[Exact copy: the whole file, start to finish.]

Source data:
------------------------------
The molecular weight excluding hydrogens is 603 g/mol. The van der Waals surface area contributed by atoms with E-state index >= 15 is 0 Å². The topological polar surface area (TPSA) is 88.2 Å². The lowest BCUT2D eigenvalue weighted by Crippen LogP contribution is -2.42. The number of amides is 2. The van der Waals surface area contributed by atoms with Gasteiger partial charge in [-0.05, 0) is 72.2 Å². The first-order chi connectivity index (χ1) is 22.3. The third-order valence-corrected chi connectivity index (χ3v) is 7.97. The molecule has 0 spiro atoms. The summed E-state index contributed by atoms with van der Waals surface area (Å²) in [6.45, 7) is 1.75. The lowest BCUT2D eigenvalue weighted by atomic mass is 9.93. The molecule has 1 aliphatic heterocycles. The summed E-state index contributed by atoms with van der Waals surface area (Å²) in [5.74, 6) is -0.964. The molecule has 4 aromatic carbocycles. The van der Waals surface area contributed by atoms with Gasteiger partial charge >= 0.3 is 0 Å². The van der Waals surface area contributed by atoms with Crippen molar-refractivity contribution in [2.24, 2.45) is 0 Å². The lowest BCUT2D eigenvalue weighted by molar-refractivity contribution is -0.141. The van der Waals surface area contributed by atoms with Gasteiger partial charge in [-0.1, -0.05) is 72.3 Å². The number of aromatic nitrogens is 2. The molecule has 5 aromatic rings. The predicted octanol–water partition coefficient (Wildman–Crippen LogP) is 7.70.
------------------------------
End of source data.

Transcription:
The molecular weight excluding hydrogens is 603 g/mol. The van der Waals surface area contributed by atoms with E-state index >= 15 is 0 Å². The topological polar surface area (TPSA) is 88.2 Å². The lowest BCUT2D eigenvalue weighted by Crippen LogP contribution is -2.42. The number of amides is 2. The van der Waals surface area contributed by atoms with Gasteiger partial charge in [-0.05, 0) is 72.2 Å². The first-order chi connectivity index (χ1) is 22.3. The third-order valence-corrected chi connectivity index (χ3v) is 7.97. The molecule has 0 spiro atoms. The summed E-state index contributed by atoms with van der Waals surface area (Å²) in [6.45, 7) is 1.75. The lowest BCUT2D eigenvalue weighted by atomic mass is 9.93. The molecule has 1 aliphatic heterocycles. The summed E-state index contributed by atoms with van der Waals surface area (Å²) in [5.74, 6) is -0.964. The molecule has 4 aromatic carbocycles. The van der Waals surface area contributed by atoms with Gasteiger partial charge >= 0.3 is 0 Å². The van der Waals surface area contributed by atoms with Crippen molar-refractivity contribution in [2.24, 2.45) is 0 Å². The lowest BCUT2D eigenvalue weighted by molar-refractivity contribution is -0.141. The van der Waals surface area contributed by atoms with Gasteiger partial charge in [-0.1, -0.05) is 72.3 Å². The number of aromatic nitrogens is 2. The molecule has 5 aromatic rings. The predicted octanol–water partition coefficient (Wildman–Crippen LogP) is 7.70.